Modern Pasto businesses
While much of Pasto looked old and rather worn, some modern businesses surprised me, especially the incredible Hotel V1501. This artsy hotel named for the geological code given to Galeras, the nearby volcano, opened last December. It combines indigenous motifs with bright geometric designs. The lobby is a happy looking place, with an enormous bright beaded tapestry hanging behind the reception desk, basket chairs and a green living wall of plants. In the common space on the second floor, step back from a wall covered with colored plates and you’ll see they form the face of the endangered Colombian spectacled bear. Huge neon outlines of fish swim across the ceiling of the busy upstairs café. I met hotel designer Ana Maria Chaves, who herself looks like a work of art. “We got inspired by the nature from our region,” she explained.
For dinner at Migrante, our big group and one other couple were the only people eating. Juan Ruano worked in his father’s export business before following his dream to become a chef. He lived in Spokane, Hong Kong and Paris, then returned to his hometown of Pasto and opened Migrante in 2017. The menu features upscale treatments of indigenous ingredients, artfully plated. It struck me as a bit ahead of the local dining scene, which Ruano admitted to. “Pasto is conservative,” he said. “People like big portions of familiar food.” And they mostly eat at home, except for celebrations. During our dinner, the door was locked from the inside and guarded by police. Which made me wonder about Migrante’s viability, while hoping Ruano could live out his dream.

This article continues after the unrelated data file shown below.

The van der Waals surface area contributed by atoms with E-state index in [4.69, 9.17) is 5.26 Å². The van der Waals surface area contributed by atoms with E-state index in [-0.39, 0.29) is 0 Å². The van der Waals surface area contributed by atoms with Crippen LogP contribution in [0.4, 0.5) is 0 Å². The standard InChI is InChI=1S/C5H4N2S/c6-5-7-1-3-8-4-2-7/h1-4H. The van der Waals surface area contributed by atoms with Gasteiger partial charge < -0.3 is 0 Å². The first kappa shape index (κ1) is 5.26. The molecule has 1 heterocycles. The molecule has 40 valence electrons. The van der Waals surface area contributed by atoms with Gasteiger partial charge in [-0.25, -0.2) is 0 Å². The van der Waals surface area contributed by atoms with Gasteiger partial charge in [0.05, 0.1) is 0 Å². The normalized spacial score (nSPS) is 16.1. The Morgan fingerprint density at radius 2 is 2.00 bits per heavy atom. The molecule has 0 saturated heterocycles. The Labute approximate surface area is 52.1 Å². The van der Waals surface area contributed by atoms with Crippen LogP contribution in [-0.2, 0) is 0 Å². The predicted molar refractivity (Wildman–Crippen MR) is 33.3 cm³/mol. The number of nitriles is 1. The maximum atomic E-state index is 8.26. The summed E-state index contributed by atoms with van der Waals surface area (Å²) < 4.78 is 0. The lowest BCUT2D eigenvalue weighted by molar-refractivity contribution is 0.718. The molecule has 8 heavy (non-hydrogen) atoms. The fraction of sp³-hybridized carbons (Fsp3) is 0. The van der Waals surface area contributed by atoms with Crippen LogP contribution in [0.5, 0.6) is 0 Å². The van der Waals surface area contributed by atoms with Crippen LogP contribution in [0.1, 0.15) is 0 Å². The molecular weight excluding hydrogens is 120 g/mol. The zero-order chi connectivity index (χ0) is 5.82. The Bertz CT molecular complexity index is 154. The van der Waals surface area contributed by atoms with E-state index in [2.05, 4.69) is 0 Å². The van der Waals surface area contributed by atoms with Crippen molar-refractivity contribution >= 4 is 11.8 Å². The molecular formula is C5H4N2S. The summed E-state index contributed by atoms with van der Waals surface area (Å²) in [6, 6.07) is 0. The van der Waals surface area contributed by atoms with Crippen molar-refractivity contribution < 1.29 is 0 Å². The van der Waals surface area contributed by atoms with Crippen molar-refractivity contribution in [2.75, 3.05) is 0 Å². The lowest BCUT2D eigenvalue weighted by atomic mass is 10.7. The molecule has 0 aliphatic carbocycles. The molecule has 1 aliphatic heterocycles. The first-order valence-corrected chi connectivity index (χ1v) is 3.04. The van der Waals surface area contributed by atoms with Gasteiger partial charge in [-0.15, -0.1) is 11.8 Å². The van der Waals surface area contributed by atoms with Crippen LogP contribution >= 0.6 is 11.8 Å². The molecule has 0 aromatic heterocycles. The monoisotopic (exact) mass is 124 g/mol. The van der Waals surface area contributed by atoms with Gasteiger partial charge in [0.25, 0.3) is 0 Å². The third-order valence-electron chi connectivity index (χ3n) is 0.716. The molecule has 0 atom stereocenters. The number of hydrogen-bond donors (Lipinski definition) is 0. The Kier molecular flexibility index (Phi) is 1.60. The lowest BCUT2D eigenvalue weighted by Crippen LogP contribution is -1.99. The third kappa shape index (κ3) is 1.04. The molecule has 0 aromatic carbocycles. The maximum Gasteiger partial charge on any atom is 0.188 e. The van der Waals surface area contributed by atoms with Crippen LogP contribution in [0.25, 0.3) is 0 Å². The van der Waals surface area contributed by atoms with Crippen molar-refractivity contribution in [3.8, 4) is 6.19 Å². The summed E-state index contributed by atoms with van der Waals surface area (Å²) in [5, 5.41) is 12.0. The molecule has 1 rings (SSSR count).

These new businesses showed young Pastusos embracing the wider world, while also demonstrating indigenous pride. Most of the people are of mixed heritage, and many, like our guide Laura, deeply feel a connection to the land and to the lives and traditions of indigenous forebears, whether or not they can trace their specific family tree.
Medical tourism in Pasto
Our last morning in Pasto took a strange turn when we learned we would be visiting a medical tourism facility. I’d heard of these but had never visited one. I was mildly curious though it wasn’t exactly my top choice of activity. But we mostly were good sports and opened our minds to learning about the plastic surgery, dentistry and other treatments available at Bellatriz.
Photographers and videographers followed our group around like we were celebrities. It was a little weird. We all joked that they’d use our likenesses as “before” pictures. The facilities were sparkling clean, and if you wanted to spend a month getting your eyelids lifted and your teeth straightened in a foreign country, Bellatriz could be a contender.
Overall, Nariño is a place of great natural beauty, with soaring mountains, volcanoes and agriculture. Combine that with its complex culture, and it’s an intriguing place for people looking for a fairly accessible but off-the-beaten-path trip to South America.
EWNS contributor Teresa Bergen lives in Portland. Her previous features described America’s harvest festivals and life above the Arctic Circle.